Foreign-policy analysts have pointed to Mitt Romney's apparently calculated effort in Monday night's debate to tone down his previously hawkish posture on foreign policy, but on one issue, the Republican nominee pulled few punches; namely, in criticizing President Obama for not doing enough to stem the spread of extremism in the Muslim world.
Twice during the debate, Mr. Romney even homed in on the northwest African nation of Mali, lumping it with the unrest in the Middle East as he argued that the past four years under Mr. Obama have brought a "rising tide of violence, chaos [and] tumult" with al Qaeda and "other jihadist groups rushing in."
Mr. Obama largely deflected the challenger's criticisms by focusing on his administration's having overseen the locating and killing of Osama bin Laden, and asserting that his “strategy wasn't just going after bin Laden" but also creating “partnerships throughout the region to deal with extremism."
Consensus among most foreign-policy analysts was that the outcome was either a tie, or that Mr. Obama carried a slight edge and appeared more confident — as is traditionally the case for incumbents who have had four years to see the world from the Oval Office.
But some gave Mr. Romney credit for pulling off a small coup of his own in passing the overall "sniff test" on foreign-policy expertise by avoiding any major gaffes during the debate.
"What Romney needed to do was display basic competence on foreign policy," said Michael Rubin, a resident Middle East scholar at the conservative American Enterprise Institute. "You can agree with Romney, or you can disagree, but he did show he's master of his game."
His performance was not without risk, however. In tying recent concerns over the presence of al Qaeda-linked groups in northwest Africa to his overall description of mayhem in the Middle East, Mr. Romney took a chance of sounding like he'd gotten his maps mixed up.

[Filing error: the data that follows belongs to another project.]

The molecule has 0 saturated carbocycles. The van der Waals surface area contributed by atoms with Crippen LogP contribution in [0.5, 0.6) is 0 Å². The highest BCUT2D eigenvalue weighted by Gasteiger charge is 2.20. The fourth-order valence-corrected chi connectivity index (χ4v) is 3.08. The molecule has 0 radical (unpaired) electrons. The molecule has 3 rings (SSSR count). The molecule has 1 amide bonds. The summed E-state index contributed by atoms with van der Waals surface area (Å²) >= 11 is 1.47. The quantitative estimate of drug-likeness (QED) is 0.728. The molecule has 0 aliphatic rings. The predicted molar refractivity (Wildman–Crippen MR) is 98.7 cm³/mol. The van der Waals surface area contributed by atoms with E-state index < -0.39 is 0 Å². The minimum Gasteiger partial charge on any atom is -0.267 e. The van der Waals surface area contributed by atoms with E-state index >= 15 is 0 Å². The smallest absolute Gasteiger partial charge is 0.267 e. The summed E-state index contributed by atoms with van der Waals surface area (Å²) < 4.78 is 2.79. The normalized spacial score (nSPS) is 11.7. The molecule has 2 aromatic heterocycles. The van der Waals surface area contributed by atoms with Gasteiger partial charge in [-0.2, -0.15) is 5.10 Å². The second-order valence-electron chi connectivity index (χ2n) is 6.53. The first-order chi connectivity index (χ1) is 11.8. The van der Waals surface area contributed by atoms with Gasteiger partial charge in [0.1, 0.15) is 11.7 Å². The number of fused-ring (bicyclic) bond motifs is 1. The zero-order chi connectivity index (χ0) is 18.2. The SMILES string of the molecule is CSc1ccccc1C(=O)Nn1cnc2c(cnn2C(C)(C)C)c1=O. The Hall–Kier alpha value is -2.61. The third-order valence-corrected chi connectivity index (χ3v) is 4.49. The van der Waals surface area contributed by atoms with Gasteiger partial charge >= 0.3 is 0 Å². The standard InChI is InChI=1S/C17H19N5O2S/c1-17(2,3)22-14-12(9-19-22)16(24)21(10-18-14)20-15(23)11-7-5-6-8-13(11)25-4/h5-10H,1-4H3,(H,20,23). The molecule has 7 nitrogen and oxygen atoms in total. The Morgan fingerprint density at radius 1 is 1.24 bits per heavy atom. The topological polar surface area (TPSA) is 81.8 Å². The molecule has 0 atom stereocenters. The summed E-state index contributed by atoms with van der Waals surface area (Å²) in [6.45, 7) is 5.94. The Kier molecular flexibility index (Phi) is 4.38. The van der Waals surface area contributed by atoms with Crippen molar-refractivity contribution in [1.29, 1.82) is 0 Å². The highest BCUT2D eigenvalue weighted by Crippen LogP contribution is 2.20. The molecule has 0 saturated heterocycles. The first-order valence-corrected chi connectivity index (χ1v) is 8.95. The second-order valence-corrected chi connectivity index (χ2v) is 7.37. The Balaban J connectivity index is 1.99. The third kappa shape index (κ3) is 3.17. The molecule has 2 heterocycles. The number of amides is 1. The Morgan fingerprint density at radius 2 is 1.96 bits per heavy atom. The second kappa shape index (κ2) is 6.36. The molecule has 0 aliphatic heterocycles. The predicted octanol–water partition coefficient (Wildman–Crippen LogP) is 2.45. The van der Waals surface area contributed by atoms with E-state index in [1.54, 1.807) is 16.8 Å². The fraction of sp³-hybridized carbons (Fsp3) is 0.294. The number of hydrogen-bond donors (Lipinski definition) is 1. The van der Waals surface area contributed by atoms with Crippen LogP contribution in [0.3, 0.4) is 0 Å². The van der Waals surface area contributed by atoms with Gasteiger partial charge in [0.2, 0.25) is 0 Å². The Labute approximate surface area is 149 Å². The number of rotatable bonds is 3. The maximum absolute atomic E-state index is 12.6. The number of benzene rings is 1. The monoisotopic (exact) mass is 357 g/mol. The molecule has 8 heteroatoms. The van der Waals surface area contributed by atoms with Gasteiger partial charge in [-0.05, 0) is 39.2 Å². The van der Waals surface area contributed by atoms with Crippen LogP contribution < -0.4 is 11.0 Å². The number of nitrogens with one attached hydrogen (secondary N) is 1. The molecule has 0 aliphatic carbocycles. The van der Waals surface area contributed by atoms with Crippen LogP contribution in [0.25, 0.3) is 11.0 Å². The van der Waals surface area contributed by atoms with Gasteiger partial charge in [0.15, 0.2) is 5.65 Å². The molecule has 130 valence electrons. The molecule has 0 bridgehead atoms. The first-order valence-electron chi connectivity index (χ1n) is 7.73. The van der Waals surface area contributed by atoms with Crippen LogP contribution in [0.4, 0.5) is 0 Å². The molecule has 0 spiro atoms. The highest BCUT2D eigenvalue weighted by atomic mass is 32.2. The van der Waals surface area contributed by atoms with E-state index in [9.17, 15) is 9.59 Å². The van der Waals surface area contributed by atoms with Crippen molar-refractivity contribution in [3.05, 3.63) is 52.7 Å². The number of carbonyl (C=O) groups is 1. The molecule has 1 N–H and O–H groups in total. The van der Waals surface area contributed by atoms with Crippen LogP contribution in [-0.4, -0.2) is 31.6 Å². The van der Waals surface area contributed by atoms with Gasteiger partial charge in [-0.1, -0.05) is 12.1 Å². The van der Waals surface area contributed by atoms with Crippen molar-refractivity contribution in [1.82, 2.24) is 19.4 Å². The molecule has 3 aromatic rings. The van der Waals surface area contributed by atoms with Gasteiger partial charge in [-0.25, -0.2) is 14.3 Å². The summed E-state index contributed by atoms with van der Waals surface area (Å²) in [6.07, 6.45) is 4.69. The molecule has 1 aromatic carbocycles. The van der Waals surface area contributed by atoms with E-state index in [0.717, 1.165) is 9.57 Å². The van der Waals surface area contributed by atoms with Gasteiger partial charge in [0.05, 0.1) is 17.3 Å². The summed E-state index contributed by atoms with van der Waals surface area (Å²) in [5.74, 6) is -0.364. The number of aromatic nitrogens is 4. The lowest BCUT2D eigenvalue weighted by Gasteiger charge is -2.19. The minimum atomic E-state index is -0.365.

But the gamble appeared to pay off — at least in the sense that many observers thought the former Massachusetts governor had successfully pre-empted a much-anticipated attempt by Mr. Obama to portray him as being stuck in the bygone era of foreign policy.
The recent action in Mali had already been mentioned by the time Mr. Obama told Mr. Romney: "I'm glad that you recognize that al Qaeda as a threat, because a few months ago when you were asked, ‘What's the biggest geopolitical threat facing America?' you said Russia — not al Qaeda."
The president went on to quip that "the 1980s are now calling to ask for their foreign policy back because, you know, the Cold War's been over for 20 years."
Moving to the middle
With that exchange out of the way, several observers said Mr. Romney attempted to shift toward the center on almost every issue covered Monday night.
He delivered powerful statements — asserting that America's "purpose is to make sure the world is more peaceful" and that doing so "requires us to be strong." But he put the brakes on previous assertions of how vital the military's role must be in order to achieve such strength.
"It was sort of 'Etch a Sketch Mitt,'" said Justin Logan, director of foreign policy at the libertarian Cato Institute in Washington. "I thought he was really bobbing and weaving, and I don't think his neoconservative supporters were very happy with that."
With regard to the Middle East, when Mr. Romney "said that 'we can't kill our way out of this mess,' it seemed to me that he was trying to deflate this idea that he's George W. Bush redux," said Mr. Logan.
Some struggled to see clear light between the Mr. Romney and Mr. Obama. "What was surprising to me," said P.J. Crowley, who served in the Obama administration State Department until last year, “was that on most of the critical issues, the bottom lines were basically the same."
"There were several instances where Romney gave a detailed explanation of Obama's foreign policy," said Mr. Crowley, now a fellow at George Washington University. "They agreed that this was not the time for a U.S. military intervention in Syria; they agreed on the timeline of departure for U.S. forces from Afghanistan; [and] they agreed on the bottom line regarding Iran."
Such congruence could likely be credited to a strategy employed by Mr. Romney, said Clifford D. May, president of the Foundation for Defense of Democracies, a conservative policy shop in Washington.
"He didn't diverge terribly far from Obama on a lot of the issues, and that may have been useful from the point of view of political calculation," said Mr. May. "It would have been difficult for him to take a very different view from Obama and not have the president make him look like an extremist."
"I think there are a lot of people on the right who would have been geared up to hear a very clear message from Romney, that he was not going to let America's enemies prevail, that he was going to be more like Roosevelt and Churchill, but now I don't think any of them are going to say, 'Gee, I'm so disappointed that I'm not going to vote for him.'"
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